The election is over. I'm sure that most of us are glad about that, regardless of how we feel about the outcome. I'm sure that many of us are trying to process what this campaign stirred up for us, and wondering if and how this nation can heal.
As a social worker, I love that I have a professional Code of Ethics to guide me. This Code of Ethics includes core values that guide me in my work and in my personal life. Social work's core values include service, social justice, dignity and worth of the person, the importance of relationships, integrity, and competence.
What might social work have to say about all of these current events?
The National Association of Social Workers just put out a statement on the election of Mr. Trump. I post it here.
My final thought is a quote that I often remember, "We are here to awaken from the illusion of our separateness." by Thich Nhat Hanh
NASW Statement on Donald J. Trump Election as 45th U.S. President
Association urges President-Elect to help heal divisiveness, trauma from his campaign
WASHINGTON, D.C. -- The National Association of Social Workers (NASW) congratulates Donald J. Trump on his election to become the 45th president of the United States.
The Association is deeply concerned by statements Mr. Trump has made regarding women, people of color and immigrants. At the same time, we acknowledge we must work with the new administration to address pressing issues of the day, including justice reforms, racial and gender inequality, access to health care for all, and helping more Americans achieve economic self-sufficiency and stability.
The NASW Code of Ethics makes clear the importance of social justice. We cannot support any efforts to marginalize or oppress any group of people, and will always work to assure that human rights extend to everyone. Social workers continue to strongly advocate for our country’s most vulnerable populations.
President-Elect Trump has said he is committed to restoring economic prosperity to the United States, helping more Americans afford care for their children and relatives who are older adults, and providing more services to our nation’s brave veterans and their families. We hope to build on these commonalities to move our country forward and will hold Mr. Trump accountable for his promises.
We also urge Mr. Trump and his administration to help heal the divisiveness and trauma his campaign has caused among some communities and populations. NASW, the largest professional social work association in the world with more than 125,000 members, is ready to help ensure these actions are done in a socially responsible and unifying manner.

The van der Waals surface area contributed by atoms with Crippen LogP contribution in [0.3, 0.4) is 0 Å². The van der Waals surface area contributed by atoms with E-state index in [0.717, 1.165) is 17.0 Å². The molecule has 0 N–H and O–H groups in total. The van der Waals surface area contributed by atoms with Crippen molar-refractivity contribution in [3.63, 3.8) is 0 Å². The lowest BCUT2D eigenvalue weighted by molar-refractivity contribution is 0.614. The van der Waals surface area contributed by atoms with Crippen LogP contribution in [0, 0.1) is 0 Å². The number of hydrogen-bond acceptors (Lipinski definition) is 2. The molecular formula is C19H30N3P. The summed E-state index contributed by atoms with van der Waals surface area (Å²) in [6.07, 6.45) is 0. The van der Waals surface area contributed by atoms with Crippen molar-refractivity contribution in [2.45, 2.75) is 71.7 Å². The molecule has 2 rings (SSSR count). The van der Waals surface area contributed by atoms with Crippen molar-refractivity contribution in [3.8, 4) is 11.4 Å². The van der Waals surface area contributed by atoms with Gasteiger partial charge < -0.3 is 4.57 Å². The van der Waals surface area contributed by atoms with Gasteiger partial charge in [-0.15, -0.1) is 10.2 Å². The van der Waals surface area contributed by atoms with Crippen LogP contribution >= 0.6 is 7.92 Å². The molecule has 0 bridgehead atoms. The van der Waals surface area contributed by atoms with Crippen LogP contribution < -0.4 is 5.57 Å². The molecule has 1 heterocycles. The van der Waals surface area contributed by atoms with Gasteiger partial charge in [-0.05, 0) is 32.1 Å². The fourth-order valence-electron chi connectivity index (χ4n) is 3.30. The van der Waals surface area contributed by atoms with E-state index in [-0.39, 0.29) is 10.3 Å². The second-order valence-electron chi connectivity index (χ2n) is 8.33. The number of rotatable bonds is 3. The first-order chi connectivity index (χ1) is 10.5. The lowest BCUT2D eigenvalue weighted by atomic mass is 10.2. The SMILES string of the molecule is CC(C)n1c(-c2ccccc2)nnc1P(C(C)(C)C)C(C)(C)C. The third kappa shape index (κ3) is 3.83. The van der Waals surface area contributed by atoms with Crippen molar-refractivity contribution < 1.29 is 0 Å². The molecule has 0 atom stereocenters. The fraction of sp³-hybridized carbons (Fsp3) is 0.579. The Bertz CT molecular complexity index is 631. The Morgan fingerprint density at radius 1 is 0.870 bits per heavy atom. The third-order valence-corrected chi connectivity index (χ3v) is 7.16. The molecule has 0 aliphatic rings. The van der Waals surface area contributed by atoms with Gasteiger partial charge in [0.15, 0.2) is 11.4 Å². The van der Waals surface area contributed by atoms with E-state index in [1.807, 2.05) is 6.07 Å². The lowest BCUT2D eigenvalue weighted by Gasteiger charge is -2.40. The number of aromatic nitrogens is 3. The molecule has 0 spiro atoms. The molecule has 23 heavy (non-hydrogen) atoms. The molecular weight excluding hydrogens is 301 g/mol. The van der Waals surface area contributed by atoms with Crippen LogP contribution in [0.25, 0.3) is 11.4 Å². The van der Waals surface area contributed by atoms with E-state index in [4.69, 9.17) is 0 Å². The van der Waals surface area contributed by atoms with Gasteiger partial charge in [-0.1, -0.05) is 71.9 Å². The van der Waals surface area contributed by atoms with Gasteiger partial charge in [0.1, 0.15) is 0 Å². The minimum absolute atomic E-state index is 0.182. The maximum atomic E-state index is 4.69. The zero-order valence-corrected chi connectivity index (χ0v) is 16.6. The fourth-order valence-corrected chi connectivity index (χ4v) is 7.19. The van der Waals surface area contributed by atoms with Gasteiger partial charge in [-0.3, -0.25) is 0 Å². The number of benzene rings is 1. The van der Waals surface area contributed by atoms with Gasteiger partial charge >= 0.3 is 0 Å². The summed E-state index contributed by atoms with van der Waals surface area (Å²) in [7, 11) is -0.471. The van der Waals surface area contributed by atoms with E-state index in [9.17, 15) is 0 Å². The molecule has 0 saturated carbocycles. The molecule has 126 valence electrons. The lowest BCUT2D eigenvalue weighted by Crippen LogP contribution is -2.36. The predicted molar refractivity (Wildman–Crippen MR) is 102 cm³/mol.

NASW firmly supports our nation’s efforts to move forward in a positive way that acknowledges the inherent dignity and worth of all people. Specifically, NASW will work to ensure that President-Elect Trump appoints justices to the U.S. Supreme Court and judges to the Circuit Courts of Appeals and lower Federal District Courts who come from diverse gender and ethnic backgrounds and will protect the rights of all citizens.
Lastly, NASW congratulates Democrat nominee Hillary Rodham Clinton for her years of service. Mrs. Clinton has a long history of working for positive social change in areas of importance to social workers, including health care reform; the Children’s Health Insurance Program (CHIP); HIV/AIDS prevention and treatment; reproductive rights for women; racial justice and equal rights for people who are LGBT.
We share Mrs. Clinton’s hope for the future. Everyone deserves the chance to pursue and achieve their dreams.
As Mrs. Clinton said in her concession speech, “let’s do all we can to keep advancing the causes and values we all hold dear; making our economy work for everyone not just those at the top, protecting our country and protecting our planet and breaking down all the barriers that hold any American back from achieving their dreams.”
Let's face it. We all have fears. One of my biggest is speaking in front of others. As a therapist, I do have great skills of speaking one-on-one and of building rapport quickly. However, if I have to speak in big groups, I am scared. My heart races, my palms get sweaty, and my hands and voice shake. I recently decided that I would like to face this fear, and so I joined Toastmasters. In a few days, I am supposed to give my first prepared speech, the "Icebreaker." I am nervous just preparing it. :) The theme of my speech, which is supposed to tell others about myself, is going to focus on my journey of realizing how similar we all are. Thich Nhat Hanh, one of my favorite authors, said, "We are here to awaken from the illusion of our separateness." I plan to share how this quote seems to keep coming back to me, through experience after experience. And, in order to help me get through the first speech, I will try to remember to Breathe and Smile, more advice by Thich Nhat Hanh.
What fears do you have? How do you work on addressing those fears?
**Calligraphy Art by Bill Damon.
Amber is a Licensed Independent Clinical Social Worker. She offers counseling for individual adults and clinical supervision for social workers. For fun, she enjoys spending time with her family, traveling, researching genealogy, reading, and dragon boating.
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